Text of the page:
Publications (1)0 Total impact
ABSTRACT: G protein-coupled receptor 54 (GPR54) is a G(q/11)-coupled 7 transmembrane-spanning receptor (7TMR). Activation of GPR54 by kisspeptin (Kp) stimulates PIP(2) hydrolysis, Ca(2+) mobilization and ERK1/2 MAPK phosphorylation. Kp and GPR54 are established regulators of the hypothalamic-pituitary-gonadal (HPG) axis and loss-of-function mutations in GPR54 are associated with an absence of puberty and hypogonadotropic hypogonadism, thus defining an important role of the Kp/GPR54 signaling system in reproductive function. Given the tremendous physiological and clinical importance of the Kp/GPR54 signaling system, we explored the contributions of the GPR54-coupled G(q/11) and beta-arrestin pathways on the activation of a major downstream signaling molecule, ERK, using G(q/11) and beta-arrestin knockout mouse embryonic fibroblasts. Our study revealed that GPR54 employs the G(q/11) and beta-arrestin-2 pathways in a co-dependent and temporally overlapping manner to positively regulate ERK activity and pERK nuclear localization. We also show that while beta-arrestin-2 potentiates GPR54 signaling to ERK, beta-arrestin-1 inhibits it. Our data also revealed that diminished beta-arrestin-1 and -2 expression in the GT1-7 GnRH hypothalamic neuronal cell line triggered distinct patterns of gene expression following Kp-10 treatment. Thus, beta-arrestin-1 and -2 also regulate distinct downstream responses in gene expression. Finally, we showed that GPR54, when uncoupled from the G(q/11) pathway, as is the case for several naturally occurring GPR54 mutants associated with hypogonadotropic hypogonadism, continues to regulate gene expression in a G protein-independent manner. These new and exciting findings add significantly to our mechanistic understanding of how this important receptor signals intracellularly in response to kisspeptin stimulation.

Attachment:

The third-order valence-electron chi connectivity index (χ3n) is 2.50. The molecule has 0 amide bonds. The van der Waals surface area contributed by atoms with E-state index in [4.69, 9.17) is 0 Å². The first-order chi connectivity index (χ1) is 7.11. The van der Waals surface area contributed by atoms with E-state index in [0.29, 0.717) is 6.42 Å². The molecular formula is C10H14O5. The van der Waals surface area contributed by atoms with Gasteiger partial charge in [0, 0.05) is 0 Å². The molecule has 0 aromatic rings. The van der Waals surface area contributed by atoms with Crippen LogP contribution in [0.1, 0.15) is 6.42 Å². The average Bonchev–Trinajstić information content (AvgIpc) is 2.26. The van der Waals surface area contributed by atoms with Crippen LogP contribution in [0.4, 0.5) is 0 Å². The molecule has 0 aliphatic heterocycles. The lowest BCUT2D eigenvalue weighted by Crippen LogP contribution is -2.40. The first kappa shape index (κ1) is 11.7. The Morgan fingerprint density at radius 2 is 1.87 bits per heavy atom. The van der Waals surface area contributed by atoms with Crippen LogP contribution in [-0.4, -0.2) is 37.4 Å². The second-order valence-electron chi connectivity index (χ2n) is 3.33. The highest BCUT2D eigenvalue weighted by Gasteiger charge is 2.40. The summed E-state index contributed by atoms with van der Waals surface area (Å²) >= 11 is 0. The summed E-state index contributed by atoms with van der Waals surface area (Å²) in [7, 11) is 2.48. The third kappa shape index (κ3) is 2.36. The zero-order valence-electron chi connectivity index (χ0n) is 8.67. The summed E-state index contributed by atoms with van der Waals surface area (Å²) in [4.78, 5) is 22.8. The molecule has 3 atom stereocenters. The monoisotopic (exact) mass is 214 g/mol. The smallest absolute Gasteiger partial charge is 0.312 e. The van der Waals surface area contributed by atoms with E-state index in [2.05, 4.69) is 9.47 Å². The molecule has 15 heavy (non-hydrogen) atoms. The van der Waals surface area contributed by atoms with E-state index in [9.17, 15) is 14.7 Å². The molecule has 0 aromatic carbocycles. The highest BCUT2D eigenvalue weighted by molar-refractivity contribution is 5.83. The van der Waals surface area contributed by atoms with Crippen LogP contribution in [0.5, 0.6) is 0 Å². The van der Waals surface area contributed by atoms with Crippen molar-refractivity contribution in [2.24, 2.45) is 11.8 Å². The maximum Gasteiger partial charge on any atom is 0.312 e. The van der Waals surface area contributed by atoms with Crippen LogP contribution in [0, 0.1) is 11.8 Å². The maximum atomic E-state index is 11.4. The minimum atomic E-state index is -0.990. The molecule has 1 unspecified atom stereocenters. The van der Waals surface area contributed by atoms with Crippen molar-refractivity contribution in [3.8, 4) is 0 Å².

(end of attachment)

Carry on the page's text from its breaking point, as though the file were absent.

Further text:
PLoS ONE, v.5, e12964.